‘Friends with Benefits’ brims with onscreen chemistry and refreshing wit

“Let’s play tennis,” says an eager Justin Timberlake after giving Mila Kunis’ curvy behind a once-over. Contrary to the popular definition of the sport, he isn’t looking for some exercise. Rather, the couple is getting action off of the courts in an attempt to prove that the act of intercourse can be as emotionally charged as an innocent tennis match. Before you roll your eyes and begin to mindlessly recite the plot that we all know by heart, give “Friends with Benefits” a chance. Sure, it recycles worn-out tales. But director Will Gluck (of “Easy A” fame) has turned something trite into a fast-paced romp that throws out the cliches for knee-slapping and unique wit.

It begins on an innocuous note: boy meets girl. Boy, however, does not like girl. And girl does not like boy.

The girl is Jamie (Mila Kunis), an aggressive headhunter in pursuit of her latest conquest, Dylan (Justin Timberlake). Though he is perfectly content with being the art director at a small yet successful Internet company, Dylan eventually lets himself be wooed by Jamie’s charming offer and uproots to New York, where he has landed a job at GQ. Jamie, having done her job, merely shakes his hand and walks away.

But she quickly returns. Because if you met a guy who looked like Timberlake, you would come running back as well. Jamie and Dylan embark on the traditional path of friendship — lunch dates, secret spots and, of course, sharing tales of relationship woe. Kunis’ candor and Timberlake’s boyish charm turn their camaraderie into more of a bromance than a liaison until the moment they both admit that they, quite frankly, miss sex. Thus the brilliant idea is formed and a pact is made (sworn on a Bible iPad app, no less).

After wrestling with a few initial complications, the good ol’ chums seem to have the whole friends-with-benefits system down pat. Their relationship is frantic, and yet it works. Clothes off, jump into bed, pick a position — rather than awkwardness, there is a strange sort of benevolence and consideration. For a few scenes, it appears that this too-good-to-be-true arrangement might actually have a happy ending. Jamie and Dylan still remain the friendliest of friends, it sure is a great stress-reliever and the sex is mind-blowing (from what we see of it, anyway).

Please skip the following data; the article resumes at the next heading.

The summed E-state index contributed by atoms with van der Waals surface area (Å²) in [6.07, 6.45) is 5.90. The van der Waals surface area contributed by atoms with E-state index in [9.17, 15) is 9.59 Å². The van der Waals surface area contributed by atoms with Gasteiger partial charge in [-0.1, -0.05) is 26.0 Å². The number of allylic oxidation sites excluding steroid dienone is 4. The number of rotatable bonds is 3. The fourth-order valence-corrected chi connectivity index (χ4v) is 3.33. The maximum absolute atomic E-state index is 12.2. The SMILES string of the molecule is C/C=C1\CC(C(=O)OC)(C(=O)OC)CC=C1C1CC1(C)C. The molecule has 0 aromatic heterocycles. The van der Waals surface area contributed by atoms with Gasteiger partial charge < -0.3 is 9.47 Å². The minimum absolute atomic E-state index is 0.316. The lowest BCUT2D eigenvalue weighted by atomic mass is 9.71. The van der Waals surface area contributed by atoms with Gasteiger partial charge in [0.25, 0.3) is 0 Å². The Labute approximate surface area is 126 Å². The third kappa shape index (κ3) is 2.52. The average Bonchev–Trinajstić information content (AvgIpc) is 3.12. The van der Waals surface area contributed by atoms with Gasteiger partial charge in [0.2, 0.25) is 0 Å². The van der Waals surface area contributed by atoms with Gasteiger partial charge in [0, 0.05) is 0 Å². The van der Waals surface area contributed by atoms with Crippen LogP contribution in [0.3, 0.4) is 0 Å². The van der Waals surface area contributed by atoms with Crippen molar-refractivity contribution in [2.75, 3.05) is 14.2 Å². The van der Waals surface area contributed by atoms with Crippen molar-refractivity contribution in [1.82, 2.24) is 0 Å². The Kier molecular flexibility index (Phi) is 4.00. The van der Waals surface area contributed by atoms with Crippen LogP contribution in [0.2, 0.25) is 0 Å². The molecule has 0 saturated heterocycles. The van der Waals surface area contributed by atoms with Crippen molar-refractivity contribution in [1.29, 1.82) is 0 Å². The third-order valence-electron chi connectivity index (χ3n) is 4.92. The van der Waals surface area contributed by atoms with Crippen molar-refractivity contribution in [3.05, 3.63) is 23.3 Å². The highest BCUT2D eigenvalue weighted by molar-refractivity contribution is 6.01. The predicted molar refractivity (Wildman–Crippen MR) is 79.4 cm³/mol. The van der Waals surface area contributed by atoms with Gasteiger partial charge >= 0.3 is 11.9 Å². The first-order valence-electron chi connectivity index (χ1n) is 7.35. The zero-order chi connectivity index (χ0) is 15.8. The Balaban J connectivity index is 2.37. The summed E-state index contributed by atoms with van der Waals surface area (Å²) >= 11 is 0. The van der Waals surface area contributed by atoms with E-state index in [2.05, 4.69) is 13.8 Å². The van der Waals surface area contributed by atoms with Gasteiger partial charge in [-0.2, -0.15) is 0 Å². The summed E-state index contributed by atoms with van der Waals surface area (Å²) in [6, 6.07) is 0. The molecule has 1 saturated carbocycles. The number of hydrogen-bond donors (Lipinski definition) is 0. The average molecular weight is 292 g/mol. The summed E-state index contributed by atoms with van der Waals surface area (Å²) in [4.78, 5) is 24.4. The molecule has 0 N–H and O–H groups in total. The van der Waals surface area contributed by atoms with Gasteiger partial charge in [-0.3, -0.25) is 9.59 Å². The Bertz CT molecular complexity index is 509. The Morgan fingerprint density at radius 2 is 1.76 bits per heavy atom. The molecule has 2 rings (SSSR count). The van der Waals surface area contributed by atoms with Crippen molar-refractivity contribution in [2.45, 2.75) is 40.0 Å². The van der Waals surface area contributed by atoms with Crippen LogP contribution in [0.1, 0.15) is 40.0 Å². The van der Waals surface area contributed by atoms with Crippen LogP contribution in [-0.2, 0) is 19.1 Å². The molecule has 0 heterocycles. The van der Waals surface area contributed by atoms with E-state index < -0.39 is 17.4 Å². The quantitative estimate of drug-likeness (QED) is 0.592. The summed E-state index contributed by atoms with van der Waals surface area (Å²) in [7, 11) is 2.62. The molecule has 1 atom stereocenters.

But all good things come to an end and, what do you know, feelings begin to arise. Here is where the previously dynamic plot falters. What once had potential to be a hilarious and refreshing comedy that brimmed with original wit begins to slip into sappy chick-flick mode, molding into the very kind of rom-com that the characters themselves detest. Jamie and Dylan struggle to sort out their emotions in typical angsty fashion, with dysfunctional families thrown in for good measure.

Maybe it’s time to address the elephant in the room. How many more films can Hollywood spit out about friends who want to get some? However, despite the striking similarities between this film and another recent release, the clever “Friends with Benefits” reinvents conventions. Instead of an awkwardly matched pair, there sizzles the undeniable chemistry between Kunis and Timberlake. Instead of a strange period mix, there is the perfectly timed motif of Semisonic’s “Closing Time.” And instead of melodramatic character expositions that we frankly don’t give a damn about, “Friends with Benefits” entertains with quick-witted humor that, when launched at a frenzied pace and paired with just the right amount of cheesiness, is ultimately what makes the film the answer to all of rom-coms’ problems.

Cynthia Kang is the arts editor.